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Microsoft Whets Our APPetite

Are you ready for those awesome new apps we'll soon be able to download to our Windows Mobile-powered smartphones?
Are you ready for those awesome new apps we'll soon be able to download to our Windows Mobile-powered smartphones?Microsoft thinks it's going to replicate Apple's success with the iPhone App Store. So how would the two compare?

Time magazine recently ran a list of its favorite iPhone apps, which include music discovery service Pandora; Midomi (which lets the phone identify music you're hearing in a public place); Remote, which turns your iPhone into a remote control device for your computer; business rating service Yelp; Facebook photo-sharing service ShoZu; and Jott for recording reminders.

What would apps look like on the Windows Mobile OS? I'm thinking Yawnz, a mobile PowerPoint editor, or maybe ShackL, which prevents you from sending files to phones powered by other operating systems. How about iTunZ, an app that lets you download songs from your Zune music player so you can listen to them on your new Motorola phone?

I wonder if Microsoft will do as good a job of promoting those apps as Apple?

It had better, since it plans to charge developers more for the privilege of getting in front of its customers.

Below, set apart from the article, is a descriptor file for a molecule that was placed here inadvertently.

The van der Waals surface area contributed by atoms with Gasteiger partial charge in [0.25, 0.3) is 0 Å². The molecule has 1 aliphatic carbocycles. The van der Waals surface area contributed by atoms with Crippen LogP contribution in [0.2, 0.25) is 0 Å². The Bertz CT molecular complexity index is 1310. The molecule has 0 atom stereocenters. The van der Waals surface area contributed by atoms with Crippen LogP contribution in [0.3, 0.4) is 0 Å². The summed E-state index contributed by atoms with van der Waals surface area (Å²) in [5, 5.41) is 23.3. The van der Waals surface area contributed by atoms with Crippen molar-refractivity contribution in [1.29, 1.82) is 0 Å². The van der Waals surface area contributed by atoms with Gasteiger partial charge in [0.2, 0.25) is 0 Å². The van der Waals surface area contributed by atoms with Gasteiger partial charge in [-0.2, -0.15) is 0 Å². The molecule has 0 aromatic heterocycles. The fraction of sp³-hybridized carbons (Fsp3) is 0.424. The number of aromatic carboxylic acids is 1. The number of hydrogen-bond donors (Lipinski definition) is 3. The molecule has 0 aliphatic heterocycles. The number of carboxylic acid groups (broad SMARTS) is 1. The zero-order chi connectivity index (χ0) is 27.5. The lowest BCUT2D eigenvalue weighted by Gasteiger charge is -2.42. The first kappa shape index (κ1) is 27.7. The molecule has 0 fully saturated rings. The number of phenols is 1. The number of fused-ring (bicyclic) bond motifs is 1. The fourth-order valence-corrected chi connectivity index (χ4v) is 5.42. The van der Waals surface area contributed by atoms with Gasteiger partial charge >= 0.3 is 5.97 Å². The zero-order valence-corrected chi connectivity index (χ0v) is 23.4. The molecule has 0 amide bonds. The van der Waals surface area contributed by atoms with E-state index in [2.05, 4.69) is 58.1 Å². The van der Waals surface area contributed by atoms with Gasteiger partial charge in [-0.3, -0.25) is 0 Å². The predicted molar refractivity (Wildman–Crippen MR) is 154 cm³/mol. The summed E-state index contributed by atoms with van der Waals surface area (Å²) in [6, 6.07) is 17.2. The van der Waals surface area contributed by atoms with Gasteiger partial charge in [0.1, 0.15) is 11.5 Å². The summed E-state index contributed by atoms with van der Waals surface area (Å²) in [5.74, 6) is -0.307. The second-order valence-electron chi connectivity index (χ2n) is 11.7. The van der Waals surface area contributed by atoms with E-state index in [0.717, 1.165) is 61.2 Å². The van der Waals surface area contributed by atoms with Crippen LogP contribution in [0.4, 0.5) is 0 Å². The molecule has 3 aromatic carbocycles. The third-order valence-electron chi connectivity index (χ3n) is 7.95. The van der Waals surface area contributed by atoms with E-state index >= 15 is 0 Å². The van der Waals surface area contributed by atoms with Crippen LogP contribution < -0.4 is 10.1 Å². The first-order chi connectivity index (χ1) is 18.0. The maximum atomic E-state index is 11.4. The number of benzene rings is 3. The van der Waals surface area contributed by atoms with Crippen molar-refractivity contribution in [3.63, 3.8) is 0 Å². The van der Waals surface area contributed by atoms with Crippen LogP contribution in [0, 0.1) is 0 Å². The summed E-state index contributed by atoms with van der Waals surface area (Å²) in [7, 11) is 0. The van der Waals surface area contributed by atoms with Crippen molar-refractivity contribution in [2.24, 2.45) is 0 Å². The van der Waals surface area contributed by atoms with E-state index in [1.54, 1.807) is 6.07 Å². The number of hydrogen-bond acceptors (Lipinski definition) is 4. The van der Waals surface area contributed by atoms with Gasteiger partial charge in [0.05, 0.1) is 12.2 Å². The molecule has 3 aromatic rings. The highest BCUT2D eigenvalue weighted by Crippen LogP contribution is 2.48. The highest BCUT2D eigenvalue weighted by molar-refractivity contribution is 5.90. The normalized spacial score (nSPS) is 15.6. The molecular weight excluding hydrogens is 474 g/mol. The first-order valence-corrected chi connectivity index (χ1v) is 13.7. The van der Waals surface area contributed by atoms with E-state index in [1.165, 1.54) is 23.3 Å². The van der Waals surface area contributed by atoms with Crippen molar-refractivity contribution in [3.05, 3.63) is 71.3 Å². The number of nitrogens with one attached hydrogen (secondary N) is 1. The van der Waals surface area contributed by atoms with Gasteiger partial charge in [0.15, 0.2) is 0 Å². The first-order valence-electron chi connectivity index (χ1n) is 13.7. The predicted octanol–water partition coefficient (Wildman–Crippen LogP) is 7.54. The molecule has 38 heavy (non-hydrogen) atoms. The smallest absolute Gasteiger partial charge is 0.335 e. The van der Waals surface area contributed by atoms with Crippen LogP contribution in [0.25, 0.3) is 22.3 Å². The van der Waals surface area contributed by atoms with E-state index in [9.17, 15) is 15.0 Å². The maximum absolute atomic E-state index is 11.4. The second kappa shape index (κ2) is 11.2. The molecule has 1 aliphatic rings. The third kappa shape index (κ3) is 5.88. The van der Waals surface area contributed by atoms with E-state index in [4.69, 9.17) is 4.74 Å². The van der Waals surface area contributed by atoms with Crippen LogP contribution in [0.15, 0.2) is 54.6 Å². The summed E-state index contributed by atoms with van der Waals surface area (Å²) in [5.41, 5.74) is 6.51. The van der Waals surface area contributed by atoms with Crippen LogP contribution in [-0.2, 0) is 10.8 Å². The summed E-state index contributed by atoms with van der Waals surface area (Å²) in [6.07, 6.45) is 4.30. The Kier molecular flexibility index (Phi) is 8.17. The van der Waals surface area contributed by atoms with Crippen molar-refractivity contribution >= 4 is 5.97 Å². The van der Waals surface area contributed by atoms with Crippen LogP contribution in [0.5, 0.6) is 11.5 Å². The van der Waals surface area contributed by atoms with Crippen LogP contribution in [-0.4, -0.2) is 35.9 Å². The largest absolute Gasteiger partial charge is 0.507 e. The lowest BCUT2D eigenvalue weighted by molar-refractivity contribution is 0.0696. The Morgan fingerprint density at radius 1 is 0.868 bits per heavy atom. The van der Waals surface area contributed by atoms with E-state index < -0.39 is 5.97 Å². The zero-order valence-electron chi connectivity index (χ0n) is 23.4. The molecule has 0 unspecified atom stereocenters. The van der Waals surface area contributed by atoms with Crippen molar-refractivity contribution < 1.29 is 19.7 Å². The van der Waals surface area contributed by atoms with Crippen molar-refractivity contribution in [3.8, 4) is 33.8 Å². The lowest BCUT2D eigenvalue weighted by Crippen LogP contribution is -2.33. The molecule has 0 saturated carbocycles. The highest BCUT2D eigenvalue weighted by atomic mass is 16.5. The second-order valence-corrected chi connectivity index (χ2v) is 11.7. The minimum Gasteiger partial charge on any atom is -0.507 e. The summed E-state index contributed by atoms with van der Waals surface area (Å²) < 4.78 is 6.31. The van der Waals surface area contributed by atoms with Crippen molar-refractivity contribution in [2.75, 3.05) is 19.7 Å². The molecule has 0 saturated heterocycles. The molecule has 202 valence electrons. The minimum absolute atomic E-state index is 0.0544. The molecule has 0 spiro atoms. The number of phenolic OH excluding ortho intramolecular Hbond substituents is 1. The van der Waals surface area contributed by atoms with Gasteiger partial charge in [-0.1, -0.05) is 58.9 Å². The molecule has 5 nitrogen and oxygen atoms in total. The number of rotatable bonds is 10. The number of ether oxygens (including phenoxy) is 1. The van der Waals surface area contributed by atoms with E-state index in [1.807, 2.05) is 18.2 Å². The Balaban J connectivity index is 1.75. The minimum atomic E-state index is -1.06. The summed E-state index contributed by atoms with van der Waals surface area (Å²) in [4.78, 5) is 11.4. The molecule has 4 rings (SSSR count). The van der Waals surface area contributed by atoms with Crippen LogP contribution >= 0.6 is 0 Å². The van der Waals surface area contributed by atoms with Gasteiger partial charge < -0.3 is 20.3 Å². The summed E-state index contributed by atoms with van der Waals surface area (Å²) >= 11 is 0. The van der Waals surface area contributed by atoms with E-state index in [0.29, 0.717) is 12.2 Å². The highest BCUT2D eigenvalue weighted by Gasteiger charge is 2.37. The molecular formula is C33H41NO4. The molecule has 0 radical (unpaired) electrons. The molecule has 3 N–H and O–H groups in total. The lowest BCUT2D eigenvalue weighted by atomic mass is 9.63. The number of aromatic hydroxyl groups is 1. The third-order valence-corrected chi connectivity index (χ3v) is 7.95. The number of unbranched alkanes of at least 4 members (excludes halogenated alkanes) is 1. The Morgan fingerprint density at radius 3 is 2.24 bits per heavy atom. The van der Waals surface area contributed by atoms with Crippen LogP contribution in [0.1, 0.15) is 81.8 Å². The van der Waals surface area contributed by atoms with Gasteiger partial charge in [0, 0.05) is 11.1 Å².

How's that?

Well, like Apple, Microsoft plans to charge developers an annual $99 fee to participate in its app-dev program. (That's just table stakes -- that doesn't guarantee their apps will be approved.)

Also like Apple, Microsoft plans to take a 30% cut of revenue earned by developers.

And also like Apple, Microsoft plans to review apps before allowing them to appear on its app store.

Apple hasn't issued any guidelines about what is and isn't acceptable (farts are OK, curses aren't?), and Microsoft isn't any clearer about its intentions.

But while Apple at least allows developers to submit as many apps as they like for their $99, Microsoft will only let developers submit five apps for that price. Developers would then have to pay another $99 for each additional app they submit for review.

Microsoft's response is typical in its arrogance: the charge is "an acceptable cost of doing business for [software developers] looking to get in front of millions of customers."

So Microsoft is either saying developers have to pay for the privilege of getting in front of its customers, or that it will have to spend a lot more time than Apple reviewing apps because it will have more developers for its mobile OS than Apple does for the iPhone.

Check out WordZ, which translates written numbers into numerals in an Excel spreadsheet. It doesn't get more exciting than that.